The controversial case became a subject of international debate over the two years they waited for their execution. Many believed that the Rosenbergs were victims of America’s surge of anti-communist sentiment, but others backed the conviction. Even President Dwight D. Eisenhower responded to a direct plea from the Rosenbergs by saying that he was convinced of their guilt and would not grant them clemency. The couple was executed soon after this final rejection from the president, and the case remains at the heart of the U.S. communism controversy.
Ruth Werner, born Ursula Kuczynski in Berlin in 1907, was a successful Soviet spy who worked from 1931 to 1946, radioing secret information about the atomic bomb to Moscow during World War II. Although she had numerous brushes with authorities, Werner was never convicted of her crimes. She became enamored of the Communist movement early in life, and she became a member of the German Communist Party at 19. After marrying, Werner moved to China with her husband, where she connected with a Soviet agent. She joined the Chinese Communists by harboring fugitives and storing weapons without her husband’s knowledge.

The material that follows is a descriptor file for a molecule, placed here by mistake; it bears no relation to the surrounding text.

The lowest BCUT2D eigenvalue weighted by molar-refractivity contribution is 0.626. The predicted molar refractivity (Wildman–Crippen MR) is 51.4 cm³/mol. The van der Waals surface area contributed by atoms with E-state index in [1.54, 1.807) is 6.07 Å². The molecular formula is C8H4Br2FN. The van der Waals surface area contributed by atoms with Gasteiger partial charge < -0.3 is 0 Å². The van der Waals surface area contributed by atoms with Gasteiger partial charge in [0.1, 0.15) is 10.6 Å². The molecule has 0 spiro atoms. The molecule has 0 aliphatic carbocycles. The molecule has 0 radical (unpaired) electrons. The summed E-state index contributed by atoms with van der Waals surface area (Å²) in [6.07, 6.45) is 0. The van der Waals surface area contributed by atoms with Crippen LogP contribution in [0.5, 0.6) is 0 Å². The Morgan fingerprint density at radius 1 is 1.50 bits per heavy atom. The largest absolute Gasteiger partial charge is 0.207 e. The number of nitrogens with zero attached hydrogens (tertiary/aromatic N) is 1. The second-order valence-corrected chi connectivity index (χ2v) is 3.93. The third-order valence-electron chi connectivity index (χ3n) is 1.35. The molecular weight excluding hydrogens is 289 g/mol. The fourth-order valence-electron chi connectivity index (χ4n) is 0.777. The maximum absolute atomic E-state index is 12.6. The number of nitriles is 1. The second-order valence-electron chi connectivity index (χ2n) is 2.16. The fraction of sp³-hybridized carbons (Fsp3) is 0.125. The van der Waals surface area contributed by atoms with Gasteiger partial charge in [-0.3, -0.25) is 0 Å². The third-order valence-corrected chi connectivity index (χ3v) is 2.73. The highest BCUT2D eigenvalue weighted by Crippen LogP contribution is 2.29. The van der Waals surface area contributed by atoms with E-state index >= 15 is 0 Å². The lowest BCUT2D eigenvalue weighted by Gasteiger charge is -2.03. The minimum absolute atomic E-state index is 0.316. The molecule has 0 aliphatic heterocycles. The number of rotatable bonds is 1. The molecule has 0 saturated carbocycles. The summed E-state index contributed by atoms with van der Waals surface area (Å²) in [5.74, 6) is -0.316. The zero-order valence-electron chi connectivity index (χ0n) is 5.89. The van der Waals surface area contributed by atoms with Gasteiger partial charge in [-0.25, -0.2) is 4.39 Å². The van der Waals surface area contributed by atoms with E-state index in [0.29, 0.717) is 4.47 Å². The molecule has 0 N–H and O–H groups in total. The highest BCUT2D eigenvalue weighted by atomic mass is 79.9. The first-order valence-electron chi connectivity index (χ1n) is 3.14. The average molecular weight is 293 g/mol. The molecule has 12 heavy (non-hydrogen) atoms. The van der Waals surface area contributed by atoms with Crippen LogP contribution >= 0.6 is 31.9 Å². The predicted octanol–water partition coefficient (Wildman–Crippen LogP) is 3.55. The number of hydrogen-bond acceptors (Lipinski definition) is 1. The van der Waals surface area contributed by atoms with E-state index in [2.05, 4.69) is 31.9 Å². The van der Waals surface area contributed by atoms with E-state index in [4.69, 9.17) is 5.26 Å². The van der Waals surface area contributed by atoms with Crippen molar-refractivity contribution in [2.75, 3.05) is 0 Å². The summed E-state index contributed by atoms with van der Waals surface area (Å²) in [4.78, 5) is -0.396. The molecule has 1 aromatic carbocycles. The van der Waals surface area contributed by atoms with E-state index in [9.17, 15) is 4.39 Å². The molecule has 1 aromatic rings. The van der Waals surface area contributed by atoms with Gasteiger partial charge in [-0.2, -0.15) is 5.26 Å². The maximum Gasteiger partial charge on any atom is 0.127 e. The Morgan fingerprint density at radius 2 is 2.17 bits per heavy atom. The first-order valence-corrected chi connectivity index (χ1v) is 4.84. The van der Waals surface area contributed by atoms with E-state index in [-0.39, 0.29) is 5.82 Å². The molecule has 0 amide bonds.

The Soviets recruited Werner and sent her to the outskirts of Moscow to learn Morse code, Russian, and how to build radio transmitters and receivers. Afterward, she operated in espionage rings in China, Poland, and Switzerland. Werner’s husband left her in Switzerland, and she got together with a British communist, marrying him to obtain a British citizenship.
Werner moved to England with her husband, and she and Klaus Fuchs, a nuclear physicist, began sending British atomic research to the USSR, allowing the Soviets to set up their atomic bomb project in 1942. In 1974, Werner wrote an autobiography disclosing some of the secrets of her life of Soviet espionage. Later in life she became a writer of children’s books. She died in Germany in 2000 at 93 years old.